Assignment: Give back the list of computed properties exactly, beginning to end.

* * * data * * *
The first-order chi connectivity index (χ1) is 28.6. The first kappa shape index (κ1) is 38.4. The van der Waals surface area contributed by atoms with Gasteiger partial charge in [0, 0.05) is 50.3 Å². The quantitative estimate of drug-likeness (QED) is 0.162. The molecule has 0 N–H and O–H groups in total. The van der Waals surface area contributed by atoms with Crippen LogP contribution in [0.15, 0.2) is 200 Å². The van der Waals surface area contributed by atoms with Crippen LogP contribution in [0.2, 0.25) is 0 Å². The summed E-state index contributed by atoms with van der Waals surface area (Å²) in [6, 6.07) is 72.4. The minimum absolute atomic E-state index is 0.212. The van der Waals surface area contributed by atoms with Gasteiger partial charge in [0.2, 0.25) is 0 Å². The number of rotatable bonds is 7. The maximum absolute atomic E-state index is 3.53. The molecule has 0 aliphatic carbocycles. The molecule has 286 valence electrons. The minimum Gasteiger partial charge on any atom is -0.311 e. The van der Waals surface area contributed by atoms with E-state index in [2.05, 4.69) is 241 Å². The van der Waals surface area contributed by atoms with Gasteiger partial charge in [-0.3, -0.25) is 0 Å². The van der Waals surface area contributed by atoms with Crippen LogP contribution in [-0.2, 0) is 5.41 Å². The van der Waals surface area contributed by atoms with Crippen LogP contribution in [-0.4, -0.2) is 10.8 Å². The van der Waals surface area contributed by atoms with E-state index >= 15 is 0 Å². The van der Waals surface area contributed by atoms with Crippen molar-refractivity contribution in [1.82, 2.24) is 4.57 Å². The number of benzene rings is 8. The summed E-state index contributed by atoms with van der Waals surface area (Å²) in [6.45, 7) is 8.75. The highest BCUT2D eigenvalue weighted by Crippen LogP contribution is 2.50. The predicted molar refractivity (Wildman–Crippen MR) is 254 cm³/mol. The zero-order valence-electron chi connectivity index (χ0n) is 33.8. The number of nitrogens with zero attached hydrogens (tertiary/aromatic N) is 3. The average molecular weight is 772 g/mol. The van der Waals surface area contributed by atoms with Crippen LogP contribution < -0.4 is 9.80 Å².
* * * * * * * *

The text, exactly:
The first-order chi connectivity index (χ1) is 28.6. The first kappa shape index (κ1) is 38.4. The van der Waals surface area contributed by atoms with Gasteiger partial charge in [0, 0.05) is 50.3 Å². The quantitative estimate of drug-likeness (QED) is 0.162. The molecule has 0 N–H and O–H groups in total. The van der Waals surface area contributed by atoms with Crippen LogP contribution in [0.15, 0.2) is 200 Å². The van der Waals surface area contributed by atoms with Crippen LogP contribution in [0.2, 0.25) is 0 Å². The summed E-state index contributed by atoms with van der Waals surface area (Å²) in [6, 6.07) is 72.4. The minimum absolute atomic E-state index is 0.212. The van der Waals surface area contributed by atoms with Gasteiger partial charge in [0.2, 0.25) is 0 Å². The number of rotatable bonds is 7. The maximum absolute atomic E-state index is 3.53. The molecule has 0 aliphatic carbocycles. The molecule has 286 valence electrons. The minimum Gasteiger partial charge on any atom is -0.311 e. The van der Waals surface area contributed by atoms with E-state index in [2.05, 4.69) is 241 Å². The van der Waals surface area contributed by atoms with Gasteiger partial charge in [-0.3, -0.25) is 0 Å². The van der Waals surface area contributed by atoms with Crippen LogP contribution in [-0.2, 0) is 5.41 Å². The van der Waals surface area contributed by atoms with Crippen LogP contribution in [-0.4, -0.2) is 10.8 Å². The van der Waals surface area contributed by atoms with E-state index >= 15 is 0 Å². The van der Waals surface area contributed by atoms with Crippen molar-refractivity contribution in [1.82, 2.24) is 4.57 Å². The number of benzene rings is 8. The summed E-state index contributed by atoms with van der Waals surface area (Å²) in [6.45, 7) is 8.75. The highest BCUT2D eigenvalue weighted by Crippen LogP contribution is 2.50. The predicted molar refractivity (Wildman–Crippen MR) is 254 cm³/mol. The zero-order valence-electron chi connectivity index (χ0n) is 33.8. The number of nitrogens with zero attached hydrogens (tertiary/aromatic N) is 3. The average molecular weight is 772 g/mol. The van der Waals surface area contributed by atoms with Crippen LogP contribution < -0.4 is 9.80 Å².